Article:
General election 2024: A truer picture for housebuilding stats that will surprise you

20 June 2024, 16:08 | Updated: 20 June 2024, 18:41

We need to talk about the main parties' plans for housebuilding, but before we get to that there's something important we need to discuss. Everything you thought you knew about the housebuilding numbers in this country is wrong. Quite dramatically wrong. And that has a bearing on, well, rather a lot when it comes to this topic.

I realise this is probably the last thing you need to process, with only a few weeks left until the election and rather a lot going on besides, but bear with me, because this is rather important.

Let's start with the conventional picture most of us have in our heads about housebuilding in this country (actually in this case we're talking about England, since most of the main statistics - and political housebuilding pledges - focus on England). It comes courtesy of a dataset published each quarter by the Department for Levelling Up, Housing and Communities.

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This dataset shows us the number of homes built in England - either housing starts (when work begins on a home) or completions (when the work is done).

Now, it's not as if the government has someone with a clipboard going round the country noting how many buildings are being built; instead, the department uses data on building warranties (you generally get a 10 year warranty with a new home). This might all seem like too much information but, well, bear with me.

These numbers tell quite a simple story. Back in the 1960s and 70s, England was building lots and lots of homes - an annual average between 1969 and 1979 of around 260,000 - and, in some years, more than 300,000.

But then, in the following years, the numbers dropped - and fast. They have never come anywhere close to those 1960s highs. In the past decade, between 2013 and 2023, the average number of homes being built was only 150,000 - way lower than the comparable period in the early 1970s.

Now, when you hear political parties talk about wanting to build 300,000 homes you probably wonder to yourself (I often have) about how on earth they could hit those numbers. But that's what brings us to the main point here.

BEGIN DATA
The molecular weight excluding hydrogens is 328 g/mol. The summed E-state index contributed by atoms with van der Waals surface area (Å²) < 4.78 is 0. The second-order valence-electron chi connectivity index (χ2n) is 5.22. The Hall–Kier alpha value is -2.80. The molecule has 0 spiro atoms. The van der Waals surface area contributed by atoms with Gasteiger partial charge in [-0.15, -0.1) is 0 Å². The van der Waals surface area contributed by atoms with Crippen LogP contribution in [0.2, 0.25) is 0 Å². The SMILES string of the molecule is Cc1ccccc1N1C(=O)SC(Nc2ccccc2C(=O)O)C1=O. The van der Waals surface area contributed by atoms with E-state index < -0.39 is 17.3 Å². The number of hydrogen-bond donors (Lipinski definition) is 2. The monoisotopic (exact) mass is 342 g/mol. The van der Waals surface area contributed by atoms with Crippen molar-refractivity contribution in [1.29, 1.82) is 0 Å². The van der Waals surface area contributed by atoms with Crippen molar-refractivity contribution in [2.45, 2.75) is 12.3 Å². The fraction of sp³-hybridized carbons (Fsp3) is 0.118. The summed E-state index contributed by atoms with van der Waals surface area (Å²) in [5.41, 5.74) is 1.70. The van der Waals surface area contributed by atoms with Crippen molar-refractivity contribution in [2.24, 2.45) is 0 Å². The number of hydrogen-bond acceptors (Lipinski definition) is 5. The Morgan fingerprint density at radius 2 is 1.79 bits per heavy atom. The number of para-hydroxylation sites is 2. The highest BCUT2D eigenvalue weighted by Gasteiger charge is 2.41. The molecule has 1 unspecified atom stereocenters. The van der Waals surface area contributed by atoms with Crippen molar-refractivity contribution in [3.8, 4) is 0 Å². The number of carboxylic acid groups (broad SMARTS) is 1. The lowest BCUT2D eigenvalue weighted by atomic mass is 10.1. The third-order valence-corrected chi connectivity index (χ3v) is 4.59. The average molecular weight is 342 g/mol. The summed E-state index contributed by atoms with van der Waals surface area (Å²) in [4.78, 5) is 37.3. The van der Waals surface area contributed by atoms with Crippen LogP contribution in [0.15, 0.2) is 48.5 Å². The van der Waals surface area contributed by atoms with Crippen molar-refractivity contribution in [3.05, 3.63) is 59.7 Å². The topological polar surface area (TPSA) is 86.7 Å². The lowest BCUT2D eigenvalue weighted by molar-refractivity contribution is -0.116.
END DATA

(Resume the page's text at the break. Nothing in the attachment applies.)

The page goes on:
When you read in this or that party manifesto about a housebuilding target of 300,000 in England, the parties aren't talking about the numbers you're probably thinking about - those ones which show housebuilding at only 150,000 in the past decade. They're talking about another set of numbers entirely.

Because it turns out there's an entirely separate dataset (from the same government department) which attempts to measure housebuilding slightly differently. This one counts the entire housing stock across the country - and when you know how many homes there are you can measure the change from one year to the next.

And that matters for two important reasons. First, because back in the 1960s and '70s we weren't just building lots of new homes, we were also knocking down lots of old homes. There were enormous programmes of slum demolitions.

If you really wanted to compare our housing availability today with back then, you really ought to adjust for that. Yet those conventional housebuilding figures do not.

The second reason the other dataset matters is that it turns out those insurance figures the government has typically used to measure homebuilding no longer cover most of the housing market. There's a massive gap.

All of which is to say, looking at the other dataset, and how the total number of homes changes from year to year (net addition, as it's technically called) gives a far better picture of what's really going on in the housing market.

And what is really going on is rather different to that conventional picture. In fact, the number of homes being built in recent years isn't markedly lower than the comparable period in the 1970s. It's higher!

This truer picture shows an average of 207,000 homes being added to England's housing supply in the past decade, compared with an average of 198,000 between 1970 and 1980. It shows that actually we are building more new homes these days than we have done for some time.

You may or may not find this mind-blowing (I did when it was first explained to me by housing economist Neal Hudson but then perhaps that's just me) but it's certainly important. And these numbers are certainly more representative of what's actually going on than the ones usually trotted out by journalists.

The other upshot of all of this is that those housebuilding figures each of the parties have in their manifestos look somewhat more doable than they did when looking through the other, flawed dataset. All of a sudden the gap between current housebuilding and, say, Labour's 300,000 home target is not 140,000 but 65,000.

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Even so, it's an open question about whether those targets are achievable. Labour have provided little extra money for housebuilding, instead committing to planning reform, which may well help, but might not narrow the gap as quickly as they hope.

Indeed, the only main nationwide party to have committed to a specific increase in council housebuilding, with specific sums, is the Liberal Democrats, who promised to spend £6.2bn on 150,000 social homes.

One thing that certainly seems to be the case is that with house prices high and immigration also at record levels, the UK will need considerably more homes in the coming years, notwithstanding the fact that the underlying picture is slightly less dire than the conventional statistics suggest.